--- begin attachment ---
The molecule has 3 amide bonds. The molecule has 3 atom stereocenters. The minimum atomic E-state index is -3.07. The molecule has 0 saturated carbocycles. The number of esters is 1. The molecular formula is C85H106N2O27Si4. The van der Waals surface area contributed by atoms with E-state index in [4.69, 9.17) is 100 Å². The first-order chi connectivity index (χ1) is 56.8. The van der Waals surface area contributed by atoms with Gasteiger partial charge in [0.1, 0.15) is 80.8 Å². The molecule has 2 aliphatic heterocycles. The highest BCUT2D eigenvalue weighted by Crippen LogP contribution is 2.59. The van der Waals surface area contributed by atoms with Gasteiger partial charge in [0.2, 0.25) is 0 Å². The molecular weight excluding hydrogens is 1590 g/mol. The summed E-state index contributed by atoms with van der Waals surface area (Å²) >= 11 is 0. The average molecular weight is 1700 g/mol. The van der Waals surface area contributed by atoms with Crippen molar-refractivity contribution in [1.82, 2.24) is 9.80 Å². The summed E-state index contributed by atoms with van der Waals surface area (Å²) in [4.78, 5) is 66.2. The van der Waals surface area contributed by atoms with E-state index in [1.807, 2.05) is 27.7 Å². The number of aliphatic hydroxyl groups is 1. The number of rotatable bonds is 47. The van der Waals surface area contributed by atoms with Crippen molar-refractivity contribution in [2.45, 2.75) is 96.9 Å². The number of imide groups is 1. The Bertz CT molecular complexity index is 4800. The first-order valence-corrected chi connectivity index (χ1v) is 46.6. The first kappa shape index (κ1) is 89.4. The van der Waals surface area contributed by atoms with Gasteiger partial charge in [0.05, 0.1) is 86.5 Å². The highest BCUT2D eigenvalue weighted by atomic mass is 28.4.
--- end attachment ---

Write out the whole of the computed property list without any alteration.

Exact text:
The molecule has 3 amide bonds. The molecule has 3 atom stereocenters. The minimum atomic E-state index is -3.07. The molecule has 0 saturated carbocycles. The number of esters is 1. The molecular formula is C85H106N2O27Si4. The van der Waals surface area contributed by atoms with E-state index in [4.69, 9.17) is 100 Å². The first-order chi connectivity index (χ1) is 56.8. The van der Waals surface area contributed by atoms with Gasteiger partial charge in [0.1, 0.15) is 80.8 Å². The molecule has 2 aliphatic heterocycles. The highest BCUT2D eigenvalue weighted by Crippen LogP contribution is 2.59. The van der Waals surface area contributed by atoms with Gasteiger partial charge in [0.2, 0.25) is 0 Å². The molecular weight excluding hydrogens is 1590 g/mol. The summed E-state index contributed by atoms with van der Waals surface area (Å²) >= 11 is 0. The average molecular weight is 1700 g/mol. The van der Waals surface area contributed by atoms with Crippen molar-refractivity contribution in [1.82, 2.24) is 9.80 Å². The summed E-state index contributed by atoms with van der Waals surface area (Å²) in [4.78, 5) is 66.2. The van der Waals surface area contributed by atoms with E-state index in [1.807, 2.05) is 27.7 Å². The number of aliphatic hydroxyl groups is 1. The number of rotatable bonds is 47. The van der Waals surface area contributed by atoms with Crippen molar-refractivity contribution in [2.45, 2.75) is 96.9 Å². The number of imide groups is 1. The Bertz CT molecular complexity index is 4800. The first-order valence-corrected chi connectivity index (χ1v) is 46.6. The first kappa shape index (κ1) is 89.4. The van der Waals surface area contributed by atoms with Gasteiger partial charge in [0.05, 0.1) is 86.5 Å². The highest BCUT2D eigenvalue weighted by atomic mass is 28.4.